HIGPA: Taxes and Transparency

Journal of Healthcare Contracting readers may be aware that one provision of the recently passed Patient Protection and Affordable Care Act (the healthcare reform law) calls for a 2.3 percent tax on the sale of medical devices. Could the tax have been avoided if the industry were more transparent? After all, the medical device industry was successful in reducing the overall tax from $40 billion to $20 billion over 10 years. And by the time President Obama signed the sweeping measure into law, the tax had been reduced from a 2.9 percent excise tax to a 2.3 percent excise tax on gross receipts. The question is, did the lack of price transparency in the medical device industry play a factor in their higher taxes?

Pricing transparency has been a big issue in the healthcare supply chain. Group purchasing organizations are one of the most – if not the most – transparent segments of the supply chain. Administrative fees must be in writing and disclosed to GPO members at least annually. Hospitals and other healthcare providers must disclose payments from GPOs on their annual cost reports. In addition, all of this information is available upon request from the Secretary of Health and Human Services.

The Healthcare Group Purchasing Industry Initiative (HGPII) recently developed and adopted a strong code of conduct, which increases transparency and accountability and helps maintain the highest ethical standards. In fact, anyone can go to the public website (www.healthcaregpoii.com) and examine the business practices of each of HGPII’s members. The medical device industry also has a code, but does not regularly post their business practices on a website. A few medical device manufacturers, however, have begun posting some of their relationships with physicians, as a part of corporate integrity agreements with the Department of Justice.

Medical device makers did go on record in support of the Physician Payment Sunshine Act (provisions of which are included in the healthcare reform law), which requires manufacturers to disclose payments to physicians when they are in the form of research grants, consulting agreements, compensation, gifts, education and other services. (See this month’s Observation Deck.) The group purchasing industry also supported the “sunshine” provisions of the law.

Clearly, no one likes high taxes. In fact, when Congress first proposed a tax on medical devices, the group purchasing industry asked Congress to construct a policy that would prevent this particular tax from being passed on to hospitals, nursing homes and other healthcare providers. This is because these providers had already agreed to major cuts in reimbursement as a precondition to healthcare reform. To this end, group purchasing organizations requested that if Congress did enact such a tax, it do so in 2013 (which it did) and in the form of a gross receipts tax, as proposed in the Senate bill (which it failed to do). These concerns now appear especially prescient.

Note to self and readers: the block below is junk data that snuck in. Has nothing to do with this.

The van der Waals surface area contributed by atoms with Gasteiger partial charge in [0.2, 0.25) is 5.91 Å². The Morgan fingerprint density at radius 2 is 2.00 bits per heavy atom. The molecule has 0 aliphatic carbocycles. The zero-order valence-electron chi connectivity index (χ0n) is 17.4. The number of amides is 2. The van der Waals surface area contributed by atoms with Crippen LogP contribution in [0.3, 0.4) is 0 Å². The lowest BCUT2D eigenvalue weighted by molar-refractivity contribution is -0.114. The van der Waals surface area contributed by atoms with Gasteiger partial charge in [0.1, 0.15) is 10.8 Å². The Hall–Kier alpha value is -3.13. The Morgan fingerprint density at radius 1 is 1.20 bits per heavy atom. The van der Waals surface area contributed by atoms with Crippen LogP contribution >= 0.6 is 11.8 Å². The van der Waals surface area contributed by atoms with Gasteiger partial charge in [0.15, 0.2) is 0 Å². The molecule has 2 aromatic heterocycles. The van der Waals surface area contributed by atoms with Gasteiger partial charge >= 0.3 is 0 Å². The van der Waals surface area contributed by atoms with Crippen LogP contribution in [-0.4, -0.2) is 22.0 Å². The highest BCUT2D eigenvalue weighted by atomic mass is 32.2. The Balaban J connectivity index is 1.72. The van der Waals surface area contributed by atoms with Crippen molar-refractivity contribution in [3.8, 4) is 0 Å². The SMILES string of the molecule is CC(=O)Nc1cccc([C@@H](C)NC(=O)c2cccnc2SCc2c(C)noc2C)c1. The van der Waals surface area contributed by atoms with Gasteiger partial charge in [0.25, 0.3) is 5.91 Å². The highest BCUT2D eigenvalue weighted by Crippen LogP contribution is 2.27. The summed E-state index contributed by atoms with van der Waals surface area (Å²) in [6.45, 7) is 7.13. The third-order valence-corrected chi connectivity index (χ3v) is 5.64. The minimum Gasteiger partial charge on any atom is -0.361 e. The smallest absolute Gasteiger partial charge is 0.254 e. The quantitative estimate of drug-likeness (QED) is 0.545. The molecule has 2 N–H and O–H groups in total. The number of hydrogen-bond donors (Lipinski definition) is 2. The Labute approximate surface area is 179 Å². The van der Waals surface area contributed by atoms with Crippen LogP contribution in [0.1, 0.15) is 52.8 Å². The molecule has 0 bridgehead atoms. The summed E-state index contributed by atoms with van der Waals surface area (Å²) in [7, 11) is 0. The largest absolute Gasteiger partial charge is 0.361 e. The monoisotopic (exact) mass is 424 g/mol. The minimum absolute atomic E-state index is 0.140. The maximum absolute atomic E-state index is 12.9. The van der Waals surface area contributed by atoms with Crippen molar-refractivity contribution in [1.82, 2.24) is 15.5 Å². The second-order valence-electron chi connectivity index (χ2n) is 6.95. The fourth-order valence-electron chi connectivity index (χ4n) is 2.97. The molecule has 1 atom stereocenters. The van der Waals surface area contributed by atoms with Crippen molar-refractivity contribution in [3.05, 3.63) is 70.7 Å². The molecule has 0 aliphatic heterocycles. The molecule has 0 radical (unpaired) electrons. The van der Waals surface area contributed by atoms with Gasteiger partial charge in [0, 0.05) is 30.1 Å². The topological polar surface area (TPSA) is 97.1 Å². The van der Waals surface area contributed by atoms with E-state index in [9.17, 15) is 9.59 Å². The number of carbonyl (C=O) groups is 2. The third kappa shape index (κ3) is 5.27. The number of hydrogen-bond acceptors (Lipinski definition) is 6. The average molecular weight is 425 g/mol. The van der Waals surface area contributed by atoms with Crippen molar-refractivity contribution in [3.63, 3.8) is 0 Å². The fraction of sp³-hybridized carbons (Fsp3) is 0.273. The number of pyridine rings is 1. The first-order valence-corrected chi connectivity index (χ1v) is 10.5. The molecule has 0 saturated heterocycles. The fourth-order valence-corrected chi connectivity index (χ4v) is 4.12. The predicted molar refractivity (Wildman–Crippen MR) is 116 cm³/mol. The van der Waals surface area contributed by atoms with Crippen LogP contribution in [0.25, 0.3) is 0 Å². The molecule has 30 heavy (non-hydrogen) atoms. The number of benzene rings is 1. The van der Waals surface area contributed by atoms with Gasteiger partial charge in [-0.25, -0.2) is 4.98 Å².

A recent poll conducted by the Medical Device Industry Council (MassMEDIC) suggests that healthcare providers should indeed be worried. In response to the device excise tax, 90 percent of surveyed firms said they would reduce costs and 80 percent said they would increase prices. But only about half said they planned to decrease spending on research and development, and only 40 percent expected a reduction in profits. In addition, the industry appears to be gearing up for a future effort to repeal this tax. Should medical device companies attempt to pass on the cost of this tax to their customers, hospitals and other healthcare providers? The device industry has made it clear it will continue to fight this tax, and GPOs will continue to fight higher costs for hospitals and patients.

Regarding transparency, hospitals should insist that medical device manufacturers remove “gag clauses,” which prevent them from sharing and comparing pricing data. Device makers have a history of enforcing contractual clauses between themselves and their hospital partners when it comes to the issue of comparing prices. They have taken this issue to court more than once.

Removing gag clauses would introduce a new level of competition into the market that has until now gone unseen. While such an action wouldn’t prevent medical device companies from passing on the new tax, it would at least ensure that hospitals aren’t forced to blindly negotiate contracts in the dark. It would provide a check on hospitals overpaying on the devices they purchase at a time when so many of them are in the red. If this course of action doesn’t work, it is only a matter of time before Congress gets involved. Thomas Jefferson said that “the price of freedom is eternal vigilance.” Here the price of freedom (from at least taxes) may be greater transparency.

About the Author

Curtis Rooney

Curtis Rooney is president of the Healthcare Supply Chain Association, www.supplychainassociation.org